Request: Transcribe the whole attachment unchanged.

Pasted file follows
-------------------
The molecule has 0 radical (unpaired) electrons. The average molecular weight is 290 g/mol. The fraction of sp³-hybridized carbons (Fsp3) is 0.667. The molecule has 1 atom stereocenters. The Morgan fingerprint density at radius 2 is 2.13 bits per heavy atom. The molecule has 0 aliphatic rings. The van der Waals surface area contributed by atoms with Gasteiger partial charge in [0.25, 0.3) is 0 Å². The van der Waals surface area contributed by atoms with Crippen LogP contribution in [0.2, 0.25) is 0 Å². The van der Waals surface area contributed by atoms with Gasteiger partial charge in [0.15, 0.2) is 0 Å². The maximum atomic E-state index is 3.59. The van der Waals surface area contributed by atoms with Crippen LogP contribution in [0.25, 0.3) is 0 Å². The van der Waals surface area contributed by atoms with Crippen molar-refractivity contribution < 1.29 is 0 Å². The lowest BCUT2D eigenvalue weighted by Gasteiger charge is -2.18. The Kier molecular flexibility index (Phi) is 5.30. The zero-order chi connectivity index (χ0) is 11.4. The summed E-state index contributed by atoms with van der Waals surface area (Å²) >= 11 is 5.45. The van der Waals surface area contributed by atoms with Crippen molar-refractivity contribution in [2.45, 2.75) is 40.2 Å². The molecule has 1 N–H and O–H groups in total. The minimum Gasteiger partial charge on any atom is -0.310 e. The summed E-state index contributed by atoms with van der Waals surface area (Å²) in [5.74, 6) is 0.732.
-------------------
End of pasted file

The molecule has 0 radical (unpaired) electrons. The average molecular weight is 290 g/mol. The fraction of sp³-hybridized carbons (Fsp3) is 0.667. The molecule has 1 atom stereocenters. The Morgan fingerprint density at radius 2 is 2.13 bits per heavy atom. The molecule has 0 aliphatic rings. The van der Waals surface area contributed by atoms with Gasteiger partial charge in [0.25, 0.3) is 0 Å². The van der Waals surface area contributed by atoms with Crippen LogP contribution in [0.2, 0.25) is 0 Å². The van der Waals surface area contributed by atoms with Gasteiger partial charge in [0.15, 0.2) is 0 Å². The maximum atomic E-state index is 3.59. The van der Waals surface area contributed by atoms with Crippen LogP contribution in [0.25, 0.3) is 0 Å². The van der Waals surface area contributed by atoms with Crippen molar-refractivity contribution < 1.29 is 0 Å². The lowest BCUT2D eigenvalue weighted by Gasteiger charge is -2.18. The Kier molecular flexibility index (Phi) is 5.30. The zero-order chi connectivity index (χ0) is 11.4. The summed E-state index contributed by atoms with van der Waals surface area (Å²) >= 11 is 5.45. The van der Waals surface area contributed by atoms with Crippen molar-refractivity contribution in [2.45, 2.75) is 40.2 Å². The molecule has 1 N–H and O–H groups in total. The minimum Gasteiger partial charge on any atom is -0.310 e. The summed E-state index contributed by atoms with van der Waals surface area (Å²) in [5.74, 6) is 0.732.